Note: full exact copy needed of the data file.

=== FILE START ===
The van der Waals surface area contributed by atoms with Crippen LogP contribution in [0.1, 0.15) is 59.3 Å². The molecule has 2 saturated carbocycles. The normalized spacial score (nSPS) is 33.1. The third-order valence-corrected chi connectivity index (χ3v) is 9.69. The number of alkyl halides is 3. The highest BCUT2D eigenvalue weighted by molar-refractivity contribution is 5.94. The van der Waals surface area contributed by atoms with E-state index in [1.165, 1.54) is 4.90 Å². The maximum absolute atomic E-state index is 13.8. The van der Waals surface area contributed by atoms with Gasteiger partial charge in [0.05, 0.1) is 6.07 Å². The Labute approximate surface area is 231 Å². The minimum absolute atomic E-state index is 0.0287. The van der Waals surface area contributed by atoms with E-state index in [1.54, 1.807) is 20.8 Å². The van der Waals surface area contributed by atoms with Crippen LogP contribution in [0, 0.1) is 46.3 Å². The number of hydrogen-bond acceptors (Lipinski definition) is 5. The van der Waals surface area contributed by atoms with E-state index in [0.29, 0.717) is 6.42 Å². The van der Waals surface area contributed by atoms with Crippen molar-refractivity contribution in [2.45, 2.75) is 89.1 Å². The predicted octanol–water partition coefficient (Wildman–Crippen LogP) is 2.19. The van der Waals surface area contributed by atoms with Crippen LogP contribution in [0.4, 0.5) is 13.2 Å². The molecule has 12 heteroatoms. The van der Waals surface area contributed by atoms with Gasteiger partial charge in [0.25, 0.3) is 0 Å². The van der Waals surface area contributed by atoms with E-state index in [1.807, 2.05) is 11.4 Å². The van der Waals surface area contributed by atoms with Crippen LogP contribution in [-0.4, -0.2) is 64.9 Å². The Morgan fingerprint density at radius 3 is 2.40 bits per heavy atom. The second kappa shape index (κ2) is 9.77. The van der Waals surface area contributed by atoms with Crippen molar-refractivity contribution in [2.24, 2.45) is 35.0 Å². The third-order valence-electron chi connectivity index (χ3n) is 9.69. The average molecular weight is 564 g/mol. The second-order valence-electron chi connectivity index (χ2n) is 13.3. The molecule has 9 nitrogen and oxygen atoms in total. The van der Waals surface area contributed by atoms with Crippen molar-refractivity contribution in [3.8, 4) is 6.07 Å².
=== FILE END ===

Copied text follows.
The van der Waals surface area contributed by atoms with Crippen LogP contribution in [0.1, 0.15) is 59.3 Å². The molecule has 2 saturated carbocycles. The normalized spacial score (nSPS) is 33.1. The third-order valence-corrected chi connectivity index (χ3v) is 9.69. The number of alkyl halides is 3. The highest BCUT2D eigenvalue weighted by molar-refractivity contribution is 5.94. The van der Waals surface area contributed by atoms with E-state index in [1.165, 1.54) is 4.90 Å². The maximum absolute atomic E-state index is 13.8. The van der Waals surface area contributed by atoms with Gasteiger partial charge in [0.05, 0.1) is 6.07 Å². The Labute approximate surface area is 231 Å². The minimum absolute atomic E-state index is 0.0287. The van der Waals surface area contributed by atoms with E-state index in [1.54, 1.807) is 20.8 Å². The van der Waals surface area contributed by atoms with Crippen LogP contribution in [0, 0.1) is 46.3 Å². The number of hydrogen-bond acceptors (Lipinski definition) is 5. The van der Waals surface area contributed by atoms with E-state index in [0.29, 0.717) is 6.42 Å². The van der Waals surface area contributed by atoms with Crippen molar-refractivity contribution in [2.45, 2.75) is 89.1 Å². The predicted octanol–water partition coefficient (Wildman–Crippen LogP) is 2.19. The van der Waals surface area contributed by atoms with Crippen LogP contribution in [0.4, 0.5) is 13.2 Å². The molecule has 12 heteroatoms. The van der Waals surface area contributed by atoms with Gasteiger partial charge in [0.25, 0.3) is 0 Å². The van der Waals surface area contributed by atoms with E-state index in [1.807, 2.05) is 11.4 Å². The van der Waals surface area contributed by atoms with Crippen LogP contribution in [-0.4, -0.2) is 64.9 Å². The Morgan fingerprint density at radius 3 is 2.40 bits per heavy atom. The second kappa shape index (κ2) is 9.77. The van der Waals surface area contributed by atoms with Crippen molar-refractivity contribution in [2.24, 2.45) is 35.0 Å². The third-order valence-electron chi connectivity index (χ3n) is 9.69. The average molecular weight is 564 g/mol. The second-order valence-electron chi connectivity index (χ2n) is 13.3. The molecule has 9 nitrogen and oxygen atoms in total. The van der Waals surface area contributed by atoms with Crippen molar-refractivity contribution in [3.8, 4) is 6.07 Å².